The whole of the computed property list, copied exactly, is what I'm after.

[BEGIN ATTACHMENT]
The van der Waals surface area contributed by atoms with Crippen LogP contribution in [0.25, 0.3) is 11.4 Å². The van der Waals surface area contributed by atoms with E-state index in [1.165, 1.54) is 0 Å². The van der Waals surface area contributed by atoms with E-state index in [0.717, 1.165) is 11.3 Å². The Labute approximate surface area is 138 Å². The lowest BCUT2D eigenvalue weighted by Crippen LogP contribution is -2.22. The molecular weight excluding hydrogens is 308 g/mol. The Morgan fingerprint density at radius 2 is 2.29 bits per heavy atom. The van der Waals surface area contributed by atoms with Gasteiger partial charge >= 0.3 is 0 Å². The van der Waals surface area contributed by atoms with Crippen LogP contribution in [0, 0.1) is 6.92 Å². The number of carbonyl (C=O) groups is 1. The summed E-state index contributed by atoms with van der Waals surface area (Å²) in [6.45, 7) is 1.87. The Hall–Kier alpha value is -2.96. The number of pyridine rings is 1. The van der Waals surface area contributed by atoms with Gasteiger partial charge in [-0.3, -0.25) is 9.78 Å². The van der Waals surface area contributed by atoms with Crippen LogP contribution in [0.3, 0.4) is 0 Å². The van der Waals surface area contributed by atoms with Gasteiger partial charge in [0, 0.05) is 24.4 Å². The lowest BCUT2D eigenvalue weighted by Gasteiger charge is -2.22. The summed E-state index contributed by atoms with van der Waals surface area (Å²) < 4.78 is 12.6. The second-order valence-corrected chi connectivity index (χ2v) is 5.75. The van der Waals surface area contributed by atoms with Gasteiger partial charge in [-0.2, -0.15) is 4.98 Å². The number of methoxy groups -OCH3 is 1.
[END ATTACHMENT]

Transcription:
The van der Waals surface area contributed by atoms with Crippen LogP contribution in [0.25, 0.3) is 11.4 Å². The van der Waals surface area contributed by atoms with E-state index in [1.165, 1.54) is 0 Å². The van der Waals surface area contributed by atoms with E-state index in [0.717, 1.165) is 11.3 Å². The Labute approximate surface area is 138 Å². The lowest BCUT2D eigenvalue weighted by Crippen LogP contribution is -2.22. The molecular weight excluding hydrogens is 308 g/mol. The Morgan fingerprint density at radius 2 is 2.29 bits per heavy atom. The van der Waals surface area contributed by atoms with Gasteiger partial charge >= 0.3 is 0 Å². The van der Waals surface area contributed by atoms with Crippen LogP contribution in [0, 0.1) is 6.92 Å². The number of carbonyl (C=O) groups is 1. The summed E-state index contributed by atoms with van der Waals surface area (Å²) in [6.45, 7) is 1.87. The Hall–Kier alpha value is -2.96. The number of pyridine rings is 1. The van der Waals surface area contributed by atoms with Gasteiger partial charge in [-0.3, -0.25) is 9.78 Å². The van der Waals surface area contributed by atoms with Crippen LogP contribution in [0.3, 0.4) is 0 Å². The van der Waals surface area contributed by atoms with Gasteiger partial charge in [0, 0.05) is 24.4 Å². The lowest BCUT2D eigenvalue weighted by Gasteiger charge is -2.22. The summed E-state index contributed by atoms with van der Waals surface area (Å²) < 4.78 is 12.6. The second-order valence-corrected chi connectivity index (χ2v) is 5.75. The van der Waals surface area contributed by atoms with Gasteiger partial charge in [-0.2, -0.15) is 4.98 Å². The number of methoxy groups -OCH3 is 1.